There are also two actuarial organizations on campus. One of them is Gamma Iota Sigma, and the other is the Drake Actuarial Student Society. I was the co-president of GIS during my junior year, and now I’m actually one of the two students on the board of trustees at a national level. Gamma Iota Sigma is a collegiate professional business fraternity that’s at almost 90 different universities in the United States. What they offer is really unparalleled access to the industry. You’re surrounding yourself with students that are interested in the actuarial profession, risk management, or the insurance industry. It’s a really great opportunity for you to go out and meet students from other schools and industry representatives from different companies, and really create that network.
What has been most challenging about studying actuarial science? Is there anything you wish you would have known ahead of time?
The most challenging aspect about studying or becoming an actuary really is being able to balance exams, schoolwork, and extracurricular activities. To become an actuary, you need to pass a series of professional exams that aren’t exactly easy, and to be able to balance this while you’re in school or working is definitely a challenge. At Drake, they provide you with a robust support system, and they offer those classes that help prepare you for the exams.
Throughout high school, I didn’t have to study too much, and it was pretty easy for me to get good grades. But taking that first actuarial exam—it’s a whole other level, and that’s definitely been the most challenging part. Luckily, I’ve passed three exams so far, and I’m taking my fourth in the spring. It’s definitely something you can overcome, but more work than you would think goes into it. That would also be what I wish I would have known ahead of time, sitting down to take that first exam, just to know how rigorous it is and how much I need to study for it going into it.
Have you had any insurance-related internships? If so, how was your experience?
I’ve interned at four different companies, all actuarial positions. My first internship was in the summer after my freshman year at Travelers Insurance in St. Paul, Minnesota. Something really unique about that was to be able to have an internship after freshman year. I think I was one of two freshmen out of the entire intern program that was able to get that. With that experience, I really learned a lot about the technical skills that you need to become an actuary, using computer programs like Excel, R, and SAS, and combining those with being able to ask the right questions, and learning more about the industry.
During my sophomore year, I interned at Farm Bureau Financial, which is a life insurance company in West Des Moines. I won’t go into as much detail there, but essentially, after that internship, the summer after my sophomore year, I went back to Travelers Insurance in St. Paul, and I really enjoyed it there.
After that, I also interned at Travelers throughout the school year of my junior year. Something unique about that is that I worked from home. Not many interns get to do that, but my team was in St. Paul, and I just worked from my apartment throughout that whole year. That was a really cool experience to learn how to do that because it’s different than being in the office and being next to your manager every day.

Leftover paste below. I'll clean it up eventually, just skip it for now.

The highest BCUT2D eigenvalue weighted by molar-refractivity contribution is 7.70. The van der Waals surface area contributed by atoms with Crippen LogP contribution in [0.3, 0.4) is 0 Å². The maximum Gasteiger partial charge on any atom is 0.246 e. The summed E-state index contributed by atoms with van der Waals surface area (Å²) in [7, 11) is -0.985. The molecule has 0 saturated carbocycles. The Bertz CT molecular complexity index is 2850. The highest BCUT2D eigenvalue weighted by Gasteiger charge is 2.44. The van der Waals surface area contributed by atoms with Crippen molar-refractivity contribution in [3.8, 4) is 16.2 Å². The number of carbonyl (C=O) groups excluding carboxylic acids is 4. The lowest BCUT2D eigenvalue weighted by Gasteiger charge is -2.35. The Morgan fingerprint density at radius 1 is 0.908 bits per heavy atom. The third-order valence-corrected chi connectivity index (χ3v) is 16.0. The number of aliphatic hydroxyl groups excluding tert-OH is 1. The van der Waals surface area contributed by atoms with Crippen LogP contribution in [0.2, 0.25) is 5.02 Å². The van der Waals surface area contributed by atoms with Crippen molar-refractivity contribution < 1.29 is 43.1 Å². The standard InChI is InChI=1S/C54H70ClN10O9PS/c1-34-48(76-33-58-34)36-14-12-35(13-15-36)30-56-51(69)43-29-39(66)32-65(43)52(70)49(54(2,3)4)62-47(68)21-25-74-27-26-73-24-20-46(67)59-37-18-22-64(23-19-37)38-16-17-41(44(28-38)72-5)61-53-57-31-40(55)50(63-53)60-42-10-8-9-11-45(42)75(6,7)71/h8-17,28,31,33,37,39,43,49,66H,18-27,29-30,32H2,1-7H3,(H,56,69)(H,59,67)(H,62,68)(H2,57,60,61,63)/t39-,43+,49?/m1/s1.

This past summer, I interned at Deloitte Consulting in Chicago. The internship wasn’t exactly insurance-focused, but it was in their actuarial practice. I had a client, a pharmaceutical company, and we evaluated how they were going to release a new drug, how they should plan to release it, how much they should charge, what populations they should target, and so on. It was definitely an interesting way to apply my actuarial skill set to another industry.
Right now, I’m interning at Sammons Financial Group, a life insurance company in West Des Moines, on their enterprise risk management team. Essentially, they look at a company in whole and look at what the big risks are that the company faces and how we can mitigate those.
What are your future aspirations or career plans?
After graduation, I’ll be joining full-time at Deloitte Consulting in their actuarial services. Essentially that’s similar to what I did this summer, really going from client to client and providing actuarial services along with consulting services, and taking my skills as an actuary and applying those to business problems.
Something I’ve really enjoyed is to be able to take the actuarial skills of data analysis and really being the expert in the room and to be able to tell a story with that data. So in five to ten years, hopefully, I’ll be doing something similar to that. I don’t know where I’ll be, but as long as I’m being viewed as that key trusted advisor in the room, I’ll be happy with wherever I am.
What advice would you give someone interested in the insurance field?
Don’t get discouraged if you hear it’s boring, because that’s not true. A lot of people think working in the insurance industry is automatically boring. But I would argue the exact opposite. At Travelers, for example, I worked with their cyber insurance, looking at what happens when a company is hacked or when their systems are breached, and then how they respond to that, and how much money that could cost potentially. So it’s really interesting stuff in certain areas of the industry, and I’d really encourage them to continue looking and consider a path in the field.
Do you have any favorite books, websites, or media that you would recommend for someone interested in insurance?
For somebody interested in the actuarial field, there are two Drake alumni who wrote a book about the actuarial exams. Roy Ju graduated a few years ago, and he was the youngest person ever to get his FSA. He partnered with another Drake alum, and they wrote a book called Actuarial Exam Tactics: Learn More, Study Less. Essentially, it talks about the best techniques you can use to study, how to plan your study schedules, and some tips and tricks from the youngest actuary ever. I definitely recommend looking into that book. It’s a really good read, and it’s really applicable as you’re taking those actuarial exams.
» If you liked Jack’s interview, check out our other actuarial science student interviews.